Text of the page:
BACK ON THE AIRWAVES: Reggae DJ Natty B has a new show on Mi-Soul
REGGAE DJ Natty B and fellow ex-Choice FM DJ Jigs have found a new home in a soul station set up by the founder of Kiss FM.
Gordon ‘Mac’ McNamee, who founded Kiss as a pirate station in 1985 with friends Tosca, Pyers Easton and George Power, is now heading Mi-Soul, an online station soon to be launched on DAB.
It is aimed at an audience “that loves soul, reggae, R&B and soulful house,” Mac told The Voice.
He added: “It is designed to appeal to 30 to 50-year-olds. We’re not going for a younger audience, but the music will be a mix of old and new. You’ll be just as likely to hear a new Angie Stone track as some old school R&B or soul disco.”
Veteran DJ Natty B, who started his career on Kiss FM, said: “I’m very glad to be back on the airways and excited to be launching the only reggae chart show in the UK.” His new show launched on Saturday (Oct 9) between 9pm and 11pm.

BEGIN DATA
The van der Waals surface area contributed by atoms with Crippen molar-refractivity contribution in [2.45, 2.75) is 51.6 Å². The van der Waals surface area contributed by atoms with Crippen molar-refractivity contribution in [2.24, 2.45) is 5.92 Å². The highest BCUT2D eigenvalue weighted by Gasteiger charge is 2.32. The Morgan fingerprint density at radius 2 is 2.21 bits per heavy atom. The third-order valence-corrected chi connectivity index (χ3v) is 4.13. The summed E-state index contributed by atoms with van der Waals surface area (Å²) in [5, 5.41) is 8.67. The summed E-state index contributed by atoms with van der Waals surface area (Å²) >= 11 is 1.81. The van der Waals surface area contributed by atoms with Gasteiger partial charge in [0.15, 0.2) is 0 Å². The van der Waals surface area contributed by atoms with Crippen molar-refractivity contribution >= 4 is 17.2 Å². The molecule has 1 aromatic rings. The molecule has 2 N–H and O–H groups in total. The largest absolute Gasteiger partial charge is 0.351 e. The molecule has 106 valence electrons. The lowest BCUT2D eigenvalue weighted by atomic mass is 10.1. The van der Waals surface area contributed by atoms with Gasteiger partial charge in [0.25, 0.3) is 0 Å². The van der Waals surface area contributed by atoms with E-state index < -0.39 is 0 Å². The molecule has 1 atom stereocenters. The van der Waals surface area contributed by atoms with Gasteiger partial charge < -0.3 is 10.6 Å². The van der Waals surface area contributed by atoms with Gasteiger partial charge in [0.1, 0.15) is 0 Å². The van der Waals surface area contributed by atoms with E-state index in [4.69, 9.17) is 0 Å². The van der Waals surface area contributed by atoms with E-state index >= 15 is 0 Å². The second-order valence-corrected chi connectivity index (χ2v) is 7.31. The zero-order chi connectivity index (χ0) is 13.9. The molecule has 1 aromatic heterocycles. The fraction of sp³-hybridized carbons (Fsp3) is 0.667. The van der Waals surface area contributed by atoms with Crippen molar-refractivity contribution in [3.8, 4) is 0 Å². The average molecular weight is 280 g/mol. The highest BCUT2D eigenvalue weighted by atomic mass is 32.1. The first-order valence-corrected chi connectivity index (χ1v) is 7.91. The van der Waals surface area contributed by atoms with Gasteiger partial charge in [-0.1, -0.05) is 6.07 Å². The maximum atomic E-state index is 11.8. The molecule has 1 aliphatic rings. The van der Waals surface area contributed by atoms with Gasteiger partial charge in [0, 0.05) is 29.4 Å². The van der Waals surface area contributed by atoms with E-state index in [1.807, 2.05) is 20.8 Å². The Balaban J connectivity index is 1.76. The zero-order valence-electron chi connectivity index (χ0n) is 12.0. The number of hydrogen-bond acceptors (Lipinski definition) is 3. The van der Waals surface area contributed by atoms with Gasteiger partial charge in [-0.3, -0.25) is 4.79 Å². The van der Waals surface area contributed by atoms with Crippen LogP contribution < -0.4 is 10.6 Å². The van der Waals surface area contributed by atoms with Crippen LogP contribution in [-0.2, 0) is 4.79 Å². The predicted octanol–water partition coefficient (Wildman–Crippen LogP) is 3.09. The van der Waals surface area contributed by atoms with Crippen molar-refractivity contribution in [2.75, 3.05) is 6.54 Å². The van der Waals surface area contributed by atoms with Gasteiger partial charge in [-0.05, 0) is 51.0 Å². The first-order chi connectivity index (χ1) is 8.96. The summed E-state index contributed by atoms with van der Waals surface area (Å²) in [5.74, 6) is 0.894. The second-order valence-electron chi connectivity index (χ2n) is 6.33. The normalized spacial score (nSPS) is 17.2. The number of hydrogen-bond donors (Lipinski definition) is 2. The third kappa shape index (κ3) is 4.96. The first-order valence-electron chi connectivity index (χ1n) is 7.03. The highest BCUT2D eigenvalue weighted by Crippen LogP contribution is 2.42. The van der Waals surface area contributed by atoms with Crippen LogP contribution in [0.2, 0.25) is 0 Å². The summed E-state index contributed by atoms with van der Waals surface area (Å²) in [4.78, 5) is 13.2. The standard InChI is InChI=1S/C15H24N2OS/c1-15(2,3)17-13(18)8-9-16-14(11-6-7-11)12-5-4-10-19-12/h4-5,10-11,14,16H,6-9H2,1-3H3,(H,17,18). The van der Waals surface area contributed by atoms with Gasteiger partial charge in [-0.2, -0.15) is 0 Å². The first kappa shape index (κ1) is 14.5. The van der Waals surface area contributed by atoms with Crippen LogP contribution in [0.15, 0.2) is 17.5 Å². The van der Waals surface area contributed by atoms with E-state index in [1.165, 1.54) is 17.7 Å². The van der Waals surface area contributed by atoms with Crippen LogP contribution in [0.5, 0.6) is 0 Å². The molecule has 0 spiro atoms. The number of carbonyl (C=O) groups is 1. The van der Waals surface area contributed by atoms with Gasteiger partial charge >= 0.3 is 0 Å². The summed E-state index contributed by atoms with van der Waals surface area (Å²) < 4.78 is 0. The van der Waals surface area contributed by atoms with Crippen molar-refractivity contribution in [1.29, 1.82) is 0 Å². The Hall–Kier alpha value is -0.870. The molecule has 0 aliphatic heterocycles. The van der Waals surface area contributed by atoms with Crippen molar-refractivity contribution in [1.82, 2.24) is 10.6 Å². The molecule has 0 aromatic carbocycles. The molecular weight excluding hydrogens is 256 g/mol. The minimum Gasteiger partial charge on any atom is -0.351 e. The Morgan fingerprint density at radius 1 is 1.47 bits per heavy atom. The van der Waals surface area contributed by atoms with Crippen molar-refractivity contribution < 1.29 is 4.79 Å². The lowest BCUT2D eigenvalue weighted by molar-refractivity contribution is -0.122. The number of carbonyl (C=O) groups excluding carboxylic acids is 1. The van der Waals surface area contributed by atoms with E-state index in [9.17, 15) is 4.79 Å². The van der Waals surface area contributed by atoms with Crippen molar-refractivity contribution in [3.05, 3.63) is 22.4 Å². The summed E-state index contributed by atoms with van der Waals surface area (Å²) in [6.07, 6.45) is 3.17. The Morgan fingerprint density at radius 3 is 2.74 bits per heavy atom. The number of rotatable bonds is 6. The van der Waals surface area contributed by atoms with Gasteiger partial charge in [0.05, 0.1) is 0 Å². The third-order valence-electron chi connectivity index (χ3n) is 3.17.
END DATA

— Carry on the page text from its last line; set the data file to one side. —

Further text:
Double MOBO winner Jigs, who chose to resign after 24 years on Choice FM following its name change, said: “I’m delighted to be able to call Mi-Soul Radio my new home, and I’m really looking forward to being able to play the music I love on air.”
He will take to the airways from November 18, with a daily show between 10am and 1pm, Monday to Thursday.
Former colleague Dave P, a gospel DJ, has since joined Premier Christian Radio.
“I’m really pleased about Natty and Jigs coming on board,” said Mac. “Natty started with me at Kiss FM and I have known Jigs for years and just love the way he plays music. He’s a great presenter and he knows his stuff, the old school and the new.”
Mac said Mi-Soul, based at the Stephen Lawrence Charitable Trust in Deptford, south London, was not in competition with stations like Colourful Radio.
He added: “We’re a lot broader than Colourful – they do a lot more speech, which is definitely needed. They have got their audience, ours is a much broader audience for music lovers.”
Commenting on the renaming of Choice FM, Mac, who helped launch the careers of the likes of Trevor Nelson, added: “I think it’s sad. Radio is now all about big business. As a businessman, I understand it, but I’m a music lover at heart so I don’t agree with it. I think we proved with Kiss FM that you can run a successful business and stay true to the music. Nowadays it’s more about the dollar, and the more shareholders you have the more money you need to make.”